The energy output from a single PV panel is typically in the range of 250-300 watts in bright sunshine. A photovoltaic system is normally built up from a number of panels (an array), to produce a more significant energy output.
The PV panels produce direct current (DC) electricity, whereas the electricity supply is alternating current (AC). An electrical device called an inverter is used to convert the DC to AC. The inverter is installed with switches on the AC and DC side to allow it to be isolated for maintenance.
The AC output from the solar installation is wired back to the main consumer unit in the building, where it should have a dedicated circuit breaker. A further switch gives the user a point of emergency isolation, and an energy meter is normally added to enable the performance of the system to be seen. The consumer unit is connected to the electricity grid, normally through an electricity meter that can measure export.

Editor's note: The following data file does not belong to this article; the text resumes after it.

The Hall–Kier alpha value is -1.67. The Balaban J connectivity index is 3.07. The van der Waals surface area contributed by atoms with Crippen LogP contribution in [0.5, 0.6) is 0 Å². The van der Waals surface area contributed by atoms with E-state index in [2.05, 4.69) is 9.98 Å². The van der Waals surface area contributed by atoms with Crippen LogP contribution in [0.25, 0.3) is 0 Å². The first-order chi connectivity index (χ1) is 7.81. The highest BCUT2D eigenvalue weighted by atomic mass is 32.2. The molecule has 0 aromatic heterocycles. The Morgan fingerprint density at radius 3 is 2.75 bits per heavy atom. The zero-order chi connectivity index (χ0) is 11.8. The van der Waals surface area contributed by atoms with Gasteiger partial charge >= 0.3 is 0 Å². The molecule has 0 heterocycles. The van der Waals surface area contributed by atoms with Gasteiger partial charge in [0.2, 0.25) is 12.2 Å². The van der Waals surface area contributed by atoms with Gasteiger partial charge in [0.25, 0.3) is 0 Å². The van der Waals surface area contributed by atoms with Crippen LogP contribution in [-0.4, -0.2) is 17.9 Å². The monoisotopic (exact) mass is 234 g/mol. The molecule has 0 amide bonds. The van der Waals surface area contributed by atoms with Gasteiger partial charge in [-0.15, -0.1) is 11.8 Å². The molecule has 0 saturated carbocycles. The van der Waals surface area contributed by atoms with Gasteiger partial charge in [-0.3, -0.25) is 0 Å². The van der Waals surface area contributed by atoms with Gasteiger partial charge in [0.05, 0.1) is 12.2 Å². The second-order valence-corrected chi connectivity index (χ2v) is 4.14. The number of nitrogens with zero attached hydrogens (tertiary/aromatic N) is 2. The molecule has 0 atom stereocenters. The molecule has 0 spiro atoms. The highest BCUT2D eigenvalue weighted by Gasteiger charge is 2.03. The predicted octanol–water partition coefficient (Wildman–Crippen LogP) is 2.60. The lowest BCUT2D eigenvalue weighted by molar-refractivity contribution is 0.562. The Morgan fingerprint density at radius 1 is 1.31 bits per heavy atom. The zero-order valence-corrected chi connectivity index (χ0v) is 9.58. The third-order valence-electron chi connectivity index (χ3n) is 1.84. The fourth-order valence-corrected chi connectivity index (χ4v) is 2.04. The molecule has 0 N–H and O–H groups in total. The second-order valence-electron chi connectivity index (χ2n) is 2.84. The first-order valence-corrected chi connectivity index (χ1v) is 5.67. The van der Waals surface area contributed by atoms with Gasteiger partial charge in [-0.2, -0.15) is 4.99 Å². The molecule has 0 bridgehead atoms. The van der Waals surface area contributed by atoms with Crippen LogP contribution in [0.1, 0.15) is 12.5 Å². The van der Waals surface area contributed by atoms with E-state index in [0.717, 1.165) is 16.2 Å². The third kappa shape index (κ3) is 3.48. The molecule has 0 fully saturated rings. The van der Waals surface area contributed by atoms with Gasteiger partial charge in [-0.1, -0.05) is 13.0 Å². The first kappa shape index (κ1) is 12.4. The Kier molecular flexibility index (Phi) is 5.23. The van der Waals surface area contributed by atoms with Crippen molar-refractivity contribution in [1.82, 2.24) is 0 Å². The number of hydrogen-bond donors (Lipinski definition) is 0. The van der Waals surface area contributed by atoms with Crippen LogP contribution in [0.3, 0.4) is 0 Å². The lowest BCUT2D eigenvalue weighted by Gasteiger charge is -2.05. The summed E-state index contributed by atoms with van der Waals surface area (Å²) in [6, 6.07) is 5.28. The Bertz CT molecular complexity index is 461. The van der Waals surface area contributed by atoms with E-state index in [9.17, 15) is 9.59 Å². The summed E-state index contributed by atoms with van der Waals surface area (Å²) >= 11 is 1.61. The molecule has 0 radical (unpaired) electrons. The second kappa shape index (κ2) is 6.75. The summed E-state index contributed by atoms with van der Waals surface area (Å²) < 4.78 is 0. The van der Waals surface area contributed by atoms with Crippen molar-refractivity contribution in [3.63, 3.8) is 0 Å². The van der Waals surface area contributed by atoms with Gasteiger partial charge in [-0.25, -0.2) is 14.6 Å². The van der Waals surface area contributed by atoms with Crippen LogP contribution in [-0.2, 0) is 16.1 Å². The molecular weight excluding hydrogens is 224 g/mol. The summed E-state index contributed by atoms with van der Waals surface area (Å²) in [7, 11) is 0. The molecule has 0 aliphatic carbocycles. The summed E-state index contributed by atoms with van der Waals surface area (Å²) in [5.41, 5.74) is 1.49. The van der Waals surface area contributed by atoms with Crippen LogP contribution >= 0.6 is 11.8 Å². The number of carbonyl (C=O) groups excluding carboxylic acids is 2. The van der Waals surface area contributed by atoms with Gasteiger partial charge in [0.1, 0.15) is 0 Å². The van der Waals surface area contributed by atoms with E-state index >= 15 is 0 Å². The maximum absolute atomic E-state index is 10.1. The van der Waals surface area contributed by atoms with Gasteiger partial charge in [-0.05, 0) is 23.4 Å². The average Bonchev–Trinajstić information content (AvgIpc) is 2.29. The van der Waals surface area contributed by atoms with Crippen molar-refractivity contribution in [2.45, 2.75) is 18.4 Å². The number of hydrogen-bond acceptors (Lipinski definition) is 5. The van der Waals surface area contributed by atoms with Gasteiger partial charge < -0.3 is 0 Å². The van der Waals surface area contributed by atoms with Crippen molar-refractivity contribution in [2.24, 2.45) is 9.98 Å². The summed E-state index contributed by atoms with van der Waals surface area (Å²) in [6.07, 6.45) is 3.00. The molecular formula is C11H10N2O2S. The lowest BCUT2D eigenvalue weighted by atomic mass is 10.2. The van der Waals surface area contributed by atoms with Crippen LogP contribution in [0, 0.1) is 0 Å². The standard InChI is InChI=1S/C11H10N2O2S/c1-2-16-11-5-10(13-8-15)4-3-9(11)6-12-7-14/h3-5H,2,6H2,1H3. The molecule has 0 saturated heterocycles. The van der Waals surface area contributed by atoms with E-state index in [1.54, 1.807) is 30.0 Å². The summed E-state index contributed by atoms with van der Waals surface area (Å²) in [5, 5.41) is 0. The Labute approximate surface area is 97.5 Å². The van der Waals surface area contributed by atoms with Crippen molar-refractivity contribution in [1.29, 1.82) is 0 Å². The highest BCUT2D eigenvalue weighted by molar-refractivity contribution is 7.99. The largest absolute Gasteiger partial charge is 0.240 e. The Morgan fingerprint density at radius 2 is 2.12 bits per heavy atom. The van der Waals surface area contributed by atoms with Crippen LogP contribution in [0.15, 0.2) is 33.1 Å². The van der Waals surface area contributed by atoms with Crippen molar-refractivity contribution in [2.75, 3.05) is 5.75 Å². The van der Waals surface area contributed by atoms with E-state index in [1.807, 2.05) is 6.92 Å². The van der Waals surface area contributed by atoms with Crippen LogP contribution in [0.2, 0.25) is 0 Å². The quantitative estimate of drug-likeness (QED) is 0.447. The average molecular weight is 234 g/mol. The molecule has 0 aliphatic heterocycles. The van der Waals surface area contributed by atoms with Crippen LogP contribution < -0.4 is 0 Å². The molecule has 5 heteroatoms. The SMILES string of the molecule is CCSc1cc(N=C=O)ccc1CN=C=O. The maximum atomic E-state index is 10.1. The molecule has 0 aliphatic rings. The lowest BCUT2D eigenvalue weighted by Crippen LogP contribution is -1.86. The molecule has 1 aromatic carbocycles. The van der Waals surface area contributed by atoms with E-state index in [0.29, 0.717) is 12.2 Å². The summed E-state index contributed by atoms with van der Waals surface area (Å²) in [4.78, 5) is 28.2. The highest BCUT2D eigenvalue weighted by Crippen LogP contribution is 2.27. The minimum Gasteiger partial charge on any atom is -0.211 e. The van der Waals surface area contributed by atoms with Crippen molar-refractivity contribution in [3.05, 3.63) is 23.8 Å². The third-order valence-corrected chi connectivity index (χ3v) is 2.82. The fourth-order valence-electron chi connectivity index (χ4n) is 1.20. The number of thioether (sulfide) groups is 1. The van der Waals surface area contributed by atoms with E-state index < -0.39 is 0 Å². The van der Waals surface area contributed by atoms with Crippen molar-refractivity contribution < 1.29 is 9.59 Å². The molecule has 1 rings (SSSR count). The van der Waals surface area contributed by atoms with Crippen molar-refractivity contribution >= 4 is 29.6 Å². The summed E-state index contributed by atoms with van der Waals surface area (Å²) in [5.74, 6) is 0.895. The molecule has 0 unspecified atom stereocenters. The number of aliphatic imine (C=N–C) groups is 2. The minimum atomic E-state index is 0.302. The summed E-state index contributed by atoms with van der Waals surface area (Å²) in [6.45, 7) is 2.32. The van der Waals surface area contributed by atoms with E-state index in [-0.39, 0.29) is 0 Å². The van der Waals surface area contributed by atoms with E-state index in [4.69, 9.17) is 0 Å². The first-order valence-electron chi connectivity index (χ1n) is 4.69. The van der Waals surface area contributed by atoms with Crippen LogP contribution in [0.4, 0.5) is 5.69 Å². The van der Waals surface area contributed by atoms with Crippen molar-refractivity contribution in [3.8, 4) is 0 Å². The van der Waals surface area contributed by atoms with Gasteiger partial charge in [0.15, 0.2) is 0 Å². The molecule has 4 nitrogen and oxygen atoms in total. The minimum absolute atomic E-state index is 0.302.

Such an installation is termed “grid-tied” because the electricity supply for the building is met by a combination of solar energy and grid electricity. In this type of installation, the inverter must have an “anti-islanding” capability, which means that in the event of a power cut, the inverter automatically disconnects the solar installation, thus preventing electrification of the grid and protecting people that may be working to restore the electricity supply.
For an unshaded PV system facing south at a tilt of 30-40 degrees in the UK, each kWp installed will produce between 750 and 1,100kWh per year depending on the location of the installation. For comparison the average electricity use for a household is 4,300kWh/year, but sizing a system is not as simple as matching the annual output to the annual demand.
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